Pride Month is a month-long event at The Quiet Pond, where during the month of June, queer authors and bookish content creators are invited to celebrate being queer, queer books, and their experiences of being a queer reader. Find the introduction post for Pride Month at The Quiet Pond here.

I think one of the best parts about reading is reading about characters that you come to love and care for be happy. Sure, I know we love a good story that makes us cry and ache and feel pain and stories about pain are valid, but I think more space can be made for stories that makes us feel good because a character feels good and finds and experiences joy. For me, one of the best parts of reading – and also one of the most important parts of reading for me – is reading about marginalised characters who find joy, especially Black queer characters.
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Book Review: Forbidden Promises by Synithia Williams – One of the Best Romances I’ve Ever Read

forbiddenpromises.jpg

Blurb:

What do you do when you want the one person you can never have?

Get in and get out. That was India Robidoux’s plan for this family visit. But when her brother needs her help with his high-profile political campaign, India has no choice but to stay and face the one man she’s been running from for years—Travis, her sister’s ex-husband. One hot summer night when Travis was still free, they celebrated her birthday with whiskey and an unforgettable kiss. The memory is as strong as ever—and so are the feelings she’s tried so hard to forget.

Travis Strickland owes everything to the Robidoux family. There’s nothing he wouldn’t do for them—his divorce could never change that. Still, he has one regret. Impulsive and passionate, India always understood him better than anyone else. And the longer they work together on the campaign, the more torn he is. Coming between her and her sister is out of the question. But how can he let love pass him by a second time?

Joce’s review:

It comes as no surprise that I love romance novels. However, one of the most difficult tropes to execute is the forbidden love trope, and I’m so happy to say that Forbidden Promises, the first novel in the Jackson Falls series, is a rare gem in Synithia Williams’s execution of this trope. The cover (and the people on it) is beautiful, which is indicative of the true beauty of the content inside, from the suspenseful plot points, to the complexity of the family relationships and each character’s coping with trauma, to the happily ever after which felt like the first gulp of cold Gatorade after a long marathon.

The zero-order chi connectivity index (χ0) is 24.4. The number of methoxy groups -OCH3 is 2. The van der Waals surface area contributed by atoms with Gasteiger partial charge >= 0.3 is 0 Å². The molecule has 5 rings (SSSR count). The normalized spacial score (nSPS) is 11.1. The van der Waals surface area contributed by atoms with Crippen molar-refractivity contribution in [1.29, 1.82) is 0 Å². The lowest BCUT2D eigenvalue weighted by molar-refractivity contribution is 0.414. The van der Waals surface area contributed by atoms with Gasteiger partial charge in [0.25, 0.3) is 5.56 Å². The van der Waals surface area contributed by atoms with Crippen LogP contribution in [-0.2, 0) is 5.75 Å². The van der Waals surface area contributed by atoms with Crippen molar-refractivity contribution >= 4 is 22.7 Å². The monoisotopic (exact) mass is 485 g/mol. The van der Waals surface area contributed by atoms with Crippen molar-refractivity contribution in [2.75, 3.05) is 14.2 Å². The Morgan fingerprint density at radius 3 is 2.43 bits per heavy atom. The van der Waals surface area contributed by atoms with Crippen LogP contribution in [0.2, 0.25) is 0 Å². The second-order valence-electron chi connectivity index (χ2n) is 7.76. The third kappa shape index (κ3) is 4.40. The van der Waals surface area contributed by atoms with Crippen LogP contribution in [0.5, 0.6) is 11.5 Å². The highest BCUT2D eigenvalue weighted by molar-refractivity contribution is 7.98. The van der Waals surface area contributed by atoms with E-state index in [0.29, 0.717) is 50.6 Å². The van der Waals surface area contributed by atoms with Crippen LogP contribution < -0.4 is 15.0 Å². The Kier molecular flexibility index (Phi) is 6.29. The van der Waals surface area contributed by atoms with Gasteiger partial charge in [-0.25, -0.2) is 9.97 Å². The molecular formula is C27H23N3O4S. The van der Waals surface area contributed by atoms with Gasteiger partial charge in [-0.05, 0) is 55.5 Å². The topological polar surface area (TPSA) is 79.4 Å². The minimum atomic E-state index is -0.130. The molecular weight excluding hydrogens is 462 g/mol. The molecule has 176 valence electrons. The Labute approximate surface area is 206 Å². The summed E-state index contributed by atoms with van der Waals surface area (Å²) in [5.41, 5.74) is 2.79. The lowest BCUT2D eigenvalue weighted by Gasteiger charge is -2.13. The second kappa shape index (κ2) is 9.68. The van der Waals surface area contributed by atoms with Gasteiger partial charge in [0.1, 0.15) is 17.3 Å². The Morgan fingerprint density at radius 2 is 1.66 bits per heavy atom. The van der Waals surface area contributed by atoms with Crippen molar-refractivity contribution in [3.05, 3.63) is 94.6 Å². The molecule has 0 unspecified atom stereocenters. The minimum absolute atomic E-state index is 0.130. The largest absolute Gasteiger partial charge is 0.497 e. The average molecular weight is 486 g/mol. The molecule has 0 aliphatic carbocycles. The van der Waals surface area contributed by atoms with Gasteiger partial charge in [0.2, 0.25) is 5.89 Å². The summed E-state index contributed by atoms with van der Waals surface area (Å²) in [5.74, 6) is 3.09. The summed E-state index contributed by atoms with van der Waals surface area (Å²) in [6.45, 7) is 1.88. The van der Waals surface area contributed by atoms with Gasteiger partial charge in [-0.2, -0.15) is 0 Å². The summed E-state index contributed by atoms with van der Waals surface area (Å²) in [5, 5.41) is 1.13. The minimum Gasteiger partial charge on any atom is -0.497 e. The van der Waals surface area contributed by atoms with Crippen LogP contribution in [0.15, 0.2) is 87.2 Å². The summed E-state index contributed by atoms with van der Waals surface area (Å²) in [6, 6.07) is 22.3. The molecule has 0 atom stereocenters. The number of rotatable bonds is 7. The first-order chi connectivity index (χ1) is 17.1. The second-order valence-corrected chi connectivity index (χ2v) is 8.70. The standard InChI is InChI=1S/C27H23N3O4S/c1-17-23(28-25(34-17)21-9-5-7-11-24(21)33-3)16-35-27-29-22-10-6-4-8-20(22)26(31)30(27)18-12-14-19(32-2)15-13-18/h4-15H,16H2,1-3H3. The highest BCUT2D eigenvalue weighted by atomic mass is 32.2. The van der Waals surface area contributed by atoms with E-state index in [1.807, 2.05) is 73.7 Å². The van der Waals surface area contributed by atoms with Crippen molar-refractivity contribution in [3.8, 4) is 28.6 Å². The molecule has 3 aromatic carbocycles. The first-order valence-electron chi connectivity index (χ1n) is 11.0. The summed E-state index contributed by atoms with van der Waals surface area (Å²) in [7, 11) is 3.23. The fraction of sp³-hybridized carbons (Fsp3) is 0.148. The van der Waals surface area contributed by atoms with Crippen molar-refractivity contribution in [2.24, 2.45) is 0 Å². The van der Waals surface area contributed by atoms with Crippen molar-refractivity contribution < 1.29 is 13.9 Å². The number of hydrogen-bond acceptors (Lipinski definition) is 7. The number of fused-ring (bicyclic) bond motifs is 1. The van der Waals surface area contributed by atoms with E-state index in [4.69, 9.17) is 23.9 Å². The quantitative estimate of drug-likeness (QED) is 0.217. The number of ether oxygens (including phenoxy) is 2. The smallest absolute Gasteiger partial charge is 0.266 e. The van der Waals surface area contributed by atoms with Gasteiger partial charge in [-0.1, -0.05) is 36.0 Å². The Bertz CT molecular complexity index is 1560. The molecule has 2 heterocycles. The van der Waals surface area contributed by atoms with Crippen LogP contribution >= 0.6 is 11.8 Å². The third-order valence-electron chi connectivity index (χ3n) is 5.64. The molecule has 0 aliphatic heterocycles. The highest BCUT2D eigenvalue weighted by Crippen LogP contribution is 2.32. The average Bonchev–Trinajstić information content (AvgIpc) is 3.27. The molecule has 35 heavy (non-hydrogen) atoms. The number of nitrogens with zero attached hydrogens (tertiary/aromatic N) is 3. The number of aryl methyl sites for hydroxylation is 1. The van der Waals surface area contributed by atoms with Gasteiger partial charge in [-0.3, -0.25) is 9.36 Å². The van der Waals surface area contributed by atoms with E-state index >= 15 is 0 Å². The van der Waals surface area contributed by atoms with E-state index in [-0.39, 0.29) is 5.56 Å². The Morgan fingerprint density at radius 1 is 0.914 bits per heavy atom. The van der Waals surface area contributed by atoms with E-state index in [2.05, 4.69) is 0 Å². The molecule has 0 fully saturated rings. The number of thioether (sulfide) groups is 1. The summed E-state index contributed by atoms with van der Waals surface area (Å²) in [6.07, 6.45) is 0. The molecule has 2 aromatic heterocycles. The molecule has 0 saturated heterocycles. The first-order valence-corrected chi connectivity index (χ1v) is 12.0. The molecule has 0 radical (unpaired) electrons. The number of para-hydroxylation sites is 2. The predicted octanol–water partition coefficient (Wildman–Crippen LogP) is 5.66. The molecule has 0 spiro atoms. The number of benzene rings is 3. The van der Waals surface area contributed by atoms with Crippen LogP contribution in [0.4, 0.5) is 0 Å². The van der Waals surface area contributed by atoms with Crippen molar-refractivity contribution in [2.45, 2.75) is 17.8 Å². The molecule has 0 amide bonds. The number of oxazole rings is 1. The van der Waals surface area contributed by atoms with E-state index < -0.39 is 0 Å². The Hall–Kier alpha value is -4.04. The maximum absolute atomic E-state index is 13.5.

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Book Review: If It Makes You Happy by Claire Kann – A Little Disorganized, but a Lot of Heart

If It Makes You Happy by Claire Kann.

Blurb:

High school finally behind her, Winnie is all set to attend college in the fall. But first she’s spending her summer days working at her granny’s diner and begins spending her midnights with Dallas—the boy she loves to hate and hates that she likes. Winnie lives in Misty Haven, a small town where secrets are impossible to keep—like when Winnie allegedly snaps on Dr. Skinner, which results in everyone feeling compelled to give her weight loss advice for her own good. Because they care that’s she’s “too fat.”

Winnie dreams of someday inheriting the diner—but it’ll go away if they can’t make money, and fast. Winnie has a solution—win a televised cooking competition and make bank. But Granny doesn’t want her to enter—so Winnie has to find a way around her formidable grandmother. Can she come out on top?

Joce’s review:

Claire Kann’s sophomore young adult contemporary novel features our protagonist Winnie, a queer, Black, self-proclaimed fat teenage girl who is enjoying her summer before she begins college. She is balancing working at her Grandma’s diner, Goldeen’s (yes, named after the Pokemon!), talking to a boy named Dallas she’s in a love-hate relationship with, navigating her queerplatonic relationship (QPR) with her “ungirlfriend” Kara, and thinking about entering a televised cooking competition to make extra money.